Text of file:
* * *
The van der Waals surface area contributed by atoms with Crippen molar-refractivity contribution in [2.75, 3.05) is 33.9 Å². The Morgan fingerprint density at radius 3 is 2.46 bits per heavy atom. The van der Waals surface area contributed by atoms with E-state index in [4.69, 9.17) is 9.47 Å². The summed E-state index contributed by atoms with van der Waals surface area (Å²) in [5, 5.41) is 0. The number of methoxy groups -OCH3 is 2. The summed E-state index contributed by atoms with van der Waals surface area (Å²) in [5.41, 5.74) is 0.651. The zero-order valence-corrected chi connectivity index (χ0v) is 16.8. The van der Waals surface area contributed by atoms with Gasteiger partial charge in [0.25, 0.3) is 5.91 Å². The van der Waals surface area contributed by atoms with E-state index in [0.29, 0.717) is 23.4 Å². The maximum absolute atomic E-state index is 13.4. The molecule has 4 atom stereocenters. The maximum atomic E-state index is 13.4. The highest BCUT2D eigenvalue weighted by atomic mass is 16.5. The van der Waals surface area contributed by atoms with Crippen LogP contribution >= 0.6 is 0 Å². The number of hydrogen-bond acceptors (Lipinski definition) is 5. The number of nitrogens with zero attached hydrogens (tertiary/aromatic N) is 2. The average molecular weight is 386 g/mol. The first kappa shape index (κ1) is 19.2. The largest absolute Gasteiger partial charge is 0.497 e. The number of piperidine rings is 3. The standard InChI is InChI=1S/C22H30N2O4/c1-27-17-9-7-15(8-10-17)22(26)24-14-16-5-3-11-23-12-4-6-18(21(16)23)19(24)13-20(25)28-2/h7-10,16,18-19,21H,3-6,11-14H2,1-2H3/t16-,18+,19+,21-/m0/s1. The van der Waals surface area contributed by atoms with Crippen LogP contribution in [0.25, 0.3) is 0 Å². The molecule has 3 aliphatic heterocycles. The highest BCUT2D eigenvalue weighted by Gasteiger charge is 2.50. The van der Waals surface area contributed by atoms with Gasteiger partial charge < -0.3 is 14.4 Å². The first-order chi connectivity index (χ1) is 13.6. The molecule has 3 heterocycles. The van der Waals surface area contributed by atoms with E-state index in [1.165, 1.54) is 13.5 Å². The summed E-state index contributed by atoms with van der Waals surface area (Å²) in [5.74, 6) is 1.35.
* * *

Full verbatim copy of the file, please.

The van der Waals surface area contributed by atoms with Crippen molar-refractivity contribution in [2.75, 3.05) is 33.9 Å². The Morgan fingerprint density at radius 3 is 2.46 bits per heavy atom. The van der Waals surface area contributed by atoms with E-state index in [4.69, 9.17) is 9.47 Å². The summed E-state index contributed by atoms with van der Waals surface area (Å²) in [5, 5.41) is 0. The number of methoxy groups -OCH3 is 2. The summed E-state index contributed by atoms with van der Waals surface area (Å²) in [5.41, 5.74) is 0.651. The zero-order valence-corrected chi connectivity index (χ0v) is 16.8. The van der Waals surface area contributed by atoms with Gasteiger partial charge in [0.25, 0.3) is 5.91 Å². The van der Waals surface area contributed by atoms with E-state index in [0.29, 0.717) is 23.4 Å². The maximum absolute atomic E-state index is 13.4. The molecule has 4 atom stereocenters. The maximum atomic E-state index is 13.4. The highest BCUT2D eigenvalue weighted by atomic mass is 16.5. The van der Waals surface area contributed by atoms with Crippen LogP contribution >= 0.6 is 0 Å². The number of hydrogen-bond acceptors (Lipinski definition) is 5. The number of nitrogens with zero attached hydrogens (tertiary/aromatic N) is 2. The average molecular weight is 386 g/mol. The first kappa shape index (κ1) is 19.2. The largest absolute Gasteiger partial charge is 0.497 e. The number of piperidine rings is 3. The standard InChI is InChI=1S/C22H30N2O4/c1-27-17-9-7-15(8-10-17)22(26)24-14-16-5-3-11-23-12-4-6-18(21(16)23)19(24)13-20(25)28-2/h7-10,16,18-19,21H,3-6,11-14H2,1-2H3/t16-,18+,19+,21-/m0/s1. The van der Waals surface area contributed by atoms with Crippen LogP contribution in [0.25, 0.3) is 0 Å². The molecule has 3 aliphatic heterocycles. The highest BCUT2D eigenvalue weighted by Gasteiger charge is 2.50. The van der Waals surface area contributed by atoms with Gasteiger partial charge < -0.3 is 14.4 Å². The first-order chi connectivity index (χ1) is 13.6. The molecule has 3 heterocycles. The van der Waals surface area contributed by atoms with E-state index in [1.165, 1.54) is 13.5 Å². The summed E-state index contributed by atoms with van der Waals surface area (Å²) in [5.74, 6) is 1.35.